The latest important research summarised

Short summaries of the latest health research presented in plain English to promote use of research by all members of society.


A surgical procedure for shoulder pain is less effective than previously thought

An increasingly common surgical procedure for shoulder pain, subacromial decompression, was only slightly more effective than no treatment. In the first trial of this sort, improvements in pain and function following decompression or arthroscopy (a placebo surgery) did not reach a threshold of clinical importance compared with people allocated to no treatment at all. This ...


Biological therapies for psoriasis do not increase serious infection risk

People with psoriasis who take an immune-modulating treatment are no more likely to get serious infections than people taking standard therapies. There are fears that these biological therapies raise the risk of serious infections and this has discouraged their use. They are recommended by NICE for moderate to severe psoriasis. Previous studies have reached conflicting ...


A primary care intervention helps older people with depression

Enhanced case management (also called collaborative care) added to primary care reduced symptoms in people with clinical depression, compared with usual primary care. The benefit was similar to other depression treatments. However, the small benefit over usual care was not sustained to 12 months. This NIHR-funded UK trial was carried out among nearly 500 adults ...


New screening pathway could help to identify a rare, single-gene form of diabetes

A screening pathway using blood and urine tests followed by two genetic (DNA) tests identified all people with a rare subtype of diabetes called monogenic diabetes. The screening pathway performed better than current practice based on age at diagnosis and family history which misses 63%. It is, therefore, a useful approach for ruling out this ...


National tobacco control policies linked to improvements in children’s health

National smoke-free legislation in advanced economies is linked to reduced rates of preterm birth, asthma hospitalisations and serious throat and chest infections in children. Comprehensive smoke-free policies appear to be more effective than policies with only partial or selective introduction. Smoking increases health risks for the smoker and others through second-hand exposure. Although the number ...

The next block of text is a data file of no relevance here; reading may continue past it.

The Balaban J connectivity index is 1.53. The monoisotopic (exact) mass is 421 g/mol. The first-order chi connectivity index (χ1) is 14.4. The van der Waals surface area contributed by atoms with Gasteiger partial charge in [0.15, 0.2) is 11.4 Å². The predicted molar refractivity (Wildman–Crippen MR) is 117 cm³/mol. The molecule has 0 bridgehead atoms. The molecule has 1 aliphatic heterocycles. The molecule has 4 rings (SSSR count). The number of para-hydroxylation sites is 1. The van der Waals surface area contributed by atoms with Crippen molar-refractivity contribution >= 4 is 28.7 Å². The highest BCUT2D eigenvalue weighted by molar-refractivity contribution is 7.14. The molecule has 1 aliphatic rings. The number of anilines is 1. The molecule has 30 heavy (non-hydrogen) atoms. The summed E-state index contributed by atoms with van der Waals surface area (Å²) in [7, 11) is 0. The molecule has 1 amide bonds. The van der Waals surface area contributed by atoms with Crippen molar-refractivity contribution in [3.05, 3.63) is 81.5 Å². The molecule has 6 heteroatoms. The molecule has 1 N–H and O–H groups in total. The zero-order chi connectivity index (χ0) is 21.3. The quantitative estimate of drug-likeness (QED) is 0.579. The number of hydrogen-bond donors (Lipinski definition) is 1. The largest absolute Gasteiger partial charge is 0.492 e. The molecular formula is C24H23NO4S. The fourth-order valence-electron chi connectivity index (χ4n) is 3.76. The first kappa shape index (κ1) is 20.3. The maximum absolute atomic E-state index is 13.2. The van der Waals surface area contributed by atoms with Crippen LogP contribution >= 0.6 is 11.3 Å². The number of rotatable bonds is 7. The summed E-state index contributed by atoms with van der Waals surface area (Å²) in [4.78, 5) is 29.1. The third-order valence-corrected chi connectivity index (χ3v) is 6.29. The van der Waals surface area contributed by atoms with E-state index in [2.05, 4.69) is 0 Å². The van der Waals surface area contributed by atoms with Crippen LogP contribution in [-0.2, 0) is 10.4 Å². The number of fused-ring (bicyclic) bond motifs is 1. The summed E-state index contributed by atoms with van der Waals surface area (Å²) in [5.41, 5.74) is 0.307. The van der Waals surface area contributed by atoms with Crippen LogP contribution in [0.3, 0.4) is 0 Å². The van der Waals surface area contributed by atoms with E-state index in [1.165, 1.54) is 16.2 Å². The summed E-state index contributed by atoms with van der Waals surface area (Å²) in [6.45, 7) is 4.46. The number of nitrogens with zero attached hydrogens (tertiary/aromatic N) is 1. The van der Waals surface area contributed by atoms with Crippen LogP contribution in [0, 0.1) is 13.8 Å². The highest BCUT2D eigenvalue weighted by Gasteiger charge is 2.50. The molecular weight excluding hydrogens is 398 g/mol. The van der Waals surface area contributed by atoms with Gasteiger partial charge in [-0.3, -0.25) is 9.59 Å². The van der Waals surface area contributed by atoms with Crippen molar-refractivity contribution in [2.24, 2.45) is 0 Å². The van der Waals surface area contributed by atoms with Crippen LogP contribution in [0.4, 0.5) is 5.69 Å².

Single urine samples are just as good as 24-hour collections for diagnosing pre-eclampsia

The urine spot albumin-creatinine ratio (which is done on a single, on-the-spot sample) reliably identified 99% of pregnant women with high blood pressure who went on to develop severe pre-eclampsia. The spot protein-creatinine ratio, as currently recommended by NICE, was slightly less sensitive identifying over 90% of women. Both spot tests were good value for ...


Staying on antidepressants may prevent a relapse of anxiety

People with anxiety disorders who continued taking antidepressants after successful treatment were less likely to experience a relapse, and relapsed later, than people who stopped taking antidepressants. About 16% of people had a relapse if they remained on antidepressants for on average 44 weeks compared with 36% who stopped after 20 weeks. Anxiety disorders are ...


Starting antiretroviral therapy immediately after HIV diagnosis reduces transmission of the virus

Giving antiretroviral therapy to people newly diagnosed with HIV may be an effective and cost-effective way of reducing new infections. Increased HIV testing in at-risk populations may identify more people for treatment and also reduce infection rates. Using data from a number of sources including NIHR funded projects, researchers developed a computer simulation model. The ...


Two common operations to fix a broken tibia have similar outcomes

In people who had broken the lower part of their tibia (shin bone), fixation using a metal rod nailed to the inside of the bone was compared with a locking plate screwed onto the surface of the bone. There was no difference in the quality of life, disability or pain at 12 months for people who ...


What works to support residents’ health in care homes and why

Long-term relationships and joint working between community health practitioners and care homes are the keys to improving appropriate hospital admissions and access to medications. Additional payments for GPs, jointly agreed protocols, clear role specifications and structured systems have impact only if they trigger and sustain collaborative working. This realist evaluation in 12 English care homes ...

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